WarMage
Maniac (V) Mad Scientist

From: Rochester, New York, USA
Insane since: May 2000

IP logged posted posted 12-04-2004 21:42 Edit Quote

Have you actually tried Microsoft's support at anytime? Based on my experiences I would say that Mono must have better support.

On a side note when someone mentions support what do they mean? It seems like a nice big buzz word that gets passed around now. Does it mean you want someone on the other end of a phone 24 hours a day or does it mean that you want to have good documentation available? Or does it mean something that doesn't quite fit in either of the categories that I have mentioned.

Dan @ Code Town

zavaboy
Bipolar (III) Inmate

From: f(x)
Insane since: Jun 2004

IP logged posted posted 12-05-2004 05:41 Edit Quote

I'm not really talking about Microsoft's support alone, what about user groups that I can attend in/around my area?

WarMage
Maniac (V) Mad Scientist

From: Rochester, New York, USA
Insane since: May 2000

IP logged posted posted 12-05-2004 23:39 Edit Quote

That is something that you would have to look into on a product by product basis. I think it also depends upon how geeky and large the place where you live is.

Dan @ Code Town

Paranoicus
Obsessive-Compulsive (I) Inmate

From: Inside a singularity
Insane since: Dec 2004

IP logged posted posted 12-07-2004 05:45 Edit Quote

Hi, there.

Another flamewar on the way?

Even if you're ... got it?

Rinswind 2th
Maniac (V) Inmate

From: Den Haag: The Royal Residence
Insane since: Jul 2000

IP logged posted posted 12-07-2004 23:59 Edit Quote

~Enters the room with a realy massive Flamethrower in his hands~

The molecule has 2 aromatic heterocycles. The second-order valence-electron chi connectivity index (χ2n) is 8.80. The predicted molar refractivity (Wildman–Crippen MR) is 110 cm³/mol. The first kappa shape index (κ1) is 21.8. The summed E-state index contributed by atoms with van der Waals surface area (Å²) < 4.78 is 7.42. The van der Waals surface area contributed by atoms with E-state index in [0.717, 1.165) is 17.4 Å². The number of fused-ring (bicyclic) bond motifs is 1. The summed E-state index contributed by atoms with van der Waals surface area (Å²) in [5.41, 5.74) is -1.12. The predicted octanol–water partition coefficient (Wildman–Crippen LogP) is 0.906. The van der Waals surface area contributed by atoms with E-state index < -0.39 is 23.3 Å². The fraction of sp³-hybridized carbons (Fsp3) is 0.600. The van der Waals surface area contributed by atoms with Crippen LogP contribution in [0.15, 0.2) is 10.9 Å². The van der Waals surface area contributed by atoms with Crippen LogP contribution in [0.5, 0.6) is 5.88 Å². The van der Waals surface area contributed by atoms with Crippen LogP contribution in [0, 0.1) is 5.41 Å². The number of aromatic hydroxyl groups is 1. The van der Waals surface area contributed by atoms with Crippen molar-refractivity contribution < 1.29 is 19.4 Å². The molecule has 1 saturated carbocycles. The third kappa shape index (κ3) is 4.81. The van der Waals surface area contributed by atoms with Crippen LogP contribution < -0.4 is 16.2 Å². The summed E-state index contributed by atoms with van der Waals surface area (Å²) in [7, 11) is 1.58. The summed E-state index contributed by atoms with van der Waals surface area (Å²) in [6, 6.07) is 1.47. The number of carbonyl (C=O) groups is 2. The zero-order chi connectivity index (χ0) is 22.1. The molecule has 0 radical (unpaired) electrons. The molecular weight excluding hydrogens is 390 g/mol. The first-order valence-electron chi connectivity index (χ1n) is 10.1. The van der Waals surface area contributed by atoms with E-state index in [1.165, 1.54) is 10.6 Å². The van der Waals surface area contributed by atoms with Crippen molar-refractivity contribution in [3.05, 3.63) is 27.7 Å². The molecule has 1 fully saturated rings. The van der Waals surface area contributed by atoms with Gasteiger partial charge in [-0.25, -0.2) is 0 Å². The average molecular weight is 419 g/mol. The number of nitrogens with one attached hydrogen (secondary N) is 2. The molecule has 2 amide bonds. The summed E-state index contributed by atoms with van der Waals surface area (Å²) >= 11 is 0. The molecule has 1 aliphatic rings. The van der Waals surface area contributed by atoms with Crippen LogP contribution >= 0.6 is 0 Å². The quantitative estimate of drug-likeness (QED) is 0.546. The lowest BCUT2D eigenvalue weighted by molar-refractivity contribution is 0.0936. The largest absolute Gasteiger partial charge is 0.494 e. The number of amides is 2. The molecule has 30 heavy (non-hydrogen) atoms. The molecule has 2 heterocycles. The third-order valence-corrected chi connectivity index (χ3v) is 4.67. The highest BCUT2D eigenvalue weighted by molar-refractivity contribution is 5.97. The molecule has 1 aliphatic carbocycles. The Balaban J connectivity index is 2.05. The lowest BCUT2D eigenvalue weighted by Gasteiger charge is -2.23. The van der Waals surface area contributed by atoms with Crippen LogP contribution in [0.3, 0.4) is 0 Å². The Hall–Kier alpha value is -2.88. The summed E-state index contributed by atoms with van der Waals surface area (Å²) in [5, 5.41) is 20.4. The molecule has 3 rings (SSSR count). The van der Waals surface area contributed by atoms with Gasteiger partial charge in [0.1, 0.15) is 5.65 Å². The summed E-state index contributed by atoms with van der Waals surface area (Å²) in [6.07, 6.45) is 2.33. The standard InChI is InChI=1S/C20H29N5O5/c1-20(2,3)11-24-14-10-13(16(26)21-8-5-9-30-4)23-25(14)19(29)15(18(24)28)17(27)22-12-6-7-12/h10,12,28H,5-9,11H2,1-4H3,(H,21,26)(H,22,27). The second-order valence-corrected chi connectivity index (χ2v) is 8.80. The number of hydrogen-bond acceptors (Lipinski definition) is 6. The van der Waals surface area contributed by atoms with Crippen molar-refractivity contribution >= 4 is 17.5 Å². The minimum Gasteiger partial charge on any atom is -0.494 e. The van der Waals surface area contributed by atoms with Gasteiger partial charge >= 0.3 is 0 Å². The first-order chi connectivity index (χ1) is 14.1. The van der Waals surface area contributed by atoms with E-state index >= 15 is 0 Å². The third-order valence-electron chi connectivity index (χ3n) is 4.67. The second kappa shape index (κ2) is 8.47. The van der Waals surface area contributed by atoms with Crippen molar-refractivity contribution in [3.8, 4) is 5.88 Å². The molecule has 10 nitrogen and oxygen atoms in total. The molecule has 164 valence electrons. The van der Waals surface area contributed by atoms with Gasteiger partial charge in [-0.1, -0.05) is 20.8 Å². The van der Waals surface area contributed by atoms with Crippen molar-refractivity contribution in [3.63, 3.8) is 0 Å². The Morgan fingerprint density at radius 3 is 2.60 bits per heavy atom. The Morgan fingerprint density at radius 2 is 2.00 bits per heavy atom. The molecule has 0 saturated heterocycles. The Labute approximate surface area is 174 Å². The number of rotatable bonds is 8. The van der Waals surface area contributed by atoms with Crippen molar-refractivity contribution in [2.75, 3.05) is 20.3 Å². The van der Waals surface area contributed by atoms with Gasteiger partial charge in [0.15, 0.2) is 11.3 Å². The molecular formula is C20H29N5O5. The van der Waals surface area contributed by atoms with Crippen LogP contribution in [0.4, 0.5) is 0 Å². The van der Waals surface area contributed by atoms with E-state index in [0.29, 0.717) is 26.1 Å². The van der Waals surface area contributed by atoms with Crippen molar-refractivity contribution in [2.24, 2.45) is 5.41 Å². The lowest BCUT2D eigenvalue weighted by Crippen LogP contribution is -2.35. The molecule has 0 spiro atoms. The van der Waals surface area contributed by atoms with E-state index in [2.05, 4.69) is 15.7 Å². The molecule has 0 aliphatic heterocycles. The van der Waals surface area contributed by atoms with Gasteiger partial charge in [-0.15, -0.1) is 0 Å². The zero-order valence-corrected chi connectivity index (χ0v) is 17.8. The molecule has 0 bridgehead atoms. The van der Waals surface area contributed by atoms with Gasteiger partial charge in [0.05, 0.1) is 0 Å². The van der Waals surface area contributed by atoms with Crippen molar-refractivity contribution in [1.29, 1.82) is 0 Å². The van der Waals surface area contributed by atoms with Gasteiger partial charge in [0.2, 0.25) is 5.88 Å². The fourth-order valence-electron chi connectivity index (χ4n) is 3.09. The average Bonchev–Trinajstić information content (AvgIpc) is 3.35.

Did i hear the word flamewar???
....
.....
...
.
!
~Whooosh~

------------------------------
Support Justice for Pat Richard

zavaboy
Bipolar (III) Inmate

From: f(x)
Insane since: Jun 2004

IP logged posted posted 12-08-2004 06:02 Edit Quote

*sigh*
Flamewar? ... Uh oh...
Um, no flamewar...

I actually agree with WarMage.

Next question: Would people buy more from us if we have open source tools opposed to Microsoft's tools with me certified?

Our company needs to make profit, right now we have a higher loss than profit. Of what I've read, .NET would bring in more profit. If you don't agree with me and think open source tools would bring in more profit than .NET, please explain.

Tyberius Prime
Paranoid (IV) Mad Scientist with Finglongers

From: Germany
Insane since: Sep 2001

IP logged posted posted 12-08-2004 10:02 Edit Quote

profit has relativly little to do with the tools you use, provided you charge more than you spent.
And the only way to reduce what you spend nowadays is generally to know your tools bloody well, and having already build 3 similar systems.

zavaboy
Bipolar (III) Inmate

From: f(x)
Insane since: Jun 2004

IP logged posted posted 12-09-2004 03:27 Edit Quote

So no matter which way I go, the results depend on how much I know the tools I use? I mean I use and know PHP pretty well and a some shell commands, does this mean I'll have a better chance on the open source side of things? I haven't even touched any ASP, Java or C# and only had a taste of C++.